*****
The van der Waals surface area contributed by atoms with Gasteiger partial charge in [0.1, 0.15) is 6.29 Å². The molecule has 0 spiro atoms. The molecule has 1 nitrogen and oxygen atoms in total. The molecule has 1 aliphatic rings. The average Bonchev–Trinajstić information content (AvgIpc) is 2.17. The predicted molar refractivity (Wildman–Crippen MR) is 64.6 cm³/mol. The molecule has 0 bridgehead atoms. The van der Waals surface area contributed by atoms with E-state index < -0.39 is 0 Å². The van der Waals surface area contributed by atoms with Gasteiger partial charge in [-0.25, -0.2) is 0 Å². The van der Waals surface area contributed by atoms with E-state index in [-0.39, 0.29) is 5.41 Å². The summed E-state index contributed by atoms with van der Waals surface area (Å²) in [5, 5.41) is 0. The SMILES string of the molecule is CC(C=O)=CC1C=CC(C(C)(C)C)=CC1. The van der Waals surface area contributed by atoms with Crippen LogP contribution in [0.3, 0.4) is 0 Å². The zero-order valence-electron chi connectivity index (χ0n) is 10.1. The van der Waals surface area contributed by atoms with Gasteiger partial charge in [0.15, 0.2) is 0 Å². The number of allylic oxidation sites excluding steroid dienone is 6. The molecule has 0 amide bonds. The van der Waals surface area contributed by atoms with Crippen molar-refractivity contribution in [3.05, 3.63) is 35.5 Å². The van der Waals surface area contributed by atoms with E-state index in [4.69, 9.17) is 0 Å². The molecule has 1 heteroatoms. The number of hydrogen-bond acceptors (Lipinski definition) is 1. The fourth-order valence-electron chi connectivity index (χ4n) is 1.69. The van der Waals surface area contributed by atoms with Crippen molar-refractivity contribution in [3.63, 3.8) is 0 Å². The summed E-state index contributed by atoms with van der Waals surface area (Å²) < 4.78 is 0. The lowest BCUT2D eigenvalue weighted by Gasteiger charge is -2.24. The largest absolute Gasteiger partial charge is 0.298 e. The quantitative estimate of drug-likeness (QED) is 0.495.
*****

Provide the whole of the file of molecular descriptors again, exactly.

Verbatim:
The van der Waals surface area contributed by atoms with Gasteiger partial charge in [0.1, 0.15) is 6.29 Å². The molecule has 0 spiro atoms. The molecule has 1 nitrogen and oxygen atoms in total. The molecule has 1 aliphatic rings. The average Bonchev–Trinajstić information content (AvgIpc) is 2.17. The predicted molar refractivity (Wildman–Crippen MR) is 64.6 cm³/mol. The molecule has 0 bridgehead atoms. The van der Waals surface area contributed by atoms with E-state index < -0.39 is 0 Å². The van der Waals surface area contributed by atoms with Gasteiger partial charge in [-0.25, -0.2) is 0 Å². The van der Waals surface area contributed by atoms with E-state index in [-0.39, 0.29) is 5.41 Å². The summed E-state index contributed by atoms with van der Waals surface area (Å²) in [5, 5.41) is 0. The SMILES string of the molecule is CC(C=O)=CC1C=CC(C(C)(C)C)=CC1. The van der Waals surface area contributed by atoms with Crippen LogP contribution in [0.3, 0.4) is 0 Å². The zero-order valence-electron chi connectivity index (χ0n) is 10.1. The van der Waals surface area contributed by atoms with Gasteiger partial charge in [0.15, 0.2) is 0 Å². The number of allylic oxidation sites excluding steroid dienone is 6. The molecule has 0 amide bonds. The van der Waals surface area contributed by atoms with Crippen molar-refractivity contribution in [3.05, 3.63) is 35.5 Å². The van der Waals surface area contributed by atoms with E-state index in [4.69, 9.17) is 0 Å². The molecule has 1 heteroatoms. The number of hydrogen-bond acceptors (Lipinski definition) is 1. The fourth-order valence-electron chi connectivity index (χ4n) is 1.69. The van der Waals surface area contributed by atoms with Crippen molar-refractivity contribution in [3.63, 3.8) is 0 Å². The summed E-state index contributed by atoms with van der Waals surface area (Å²) < 4.78 is 0. The lowest BCUT2D eigenvalue weighted by Gasteiger charge is -2.24. The largest absolute Gasteiger partial charge is 0.298 e. The quantitative estimate of drug-likeness (QED) is 0.495.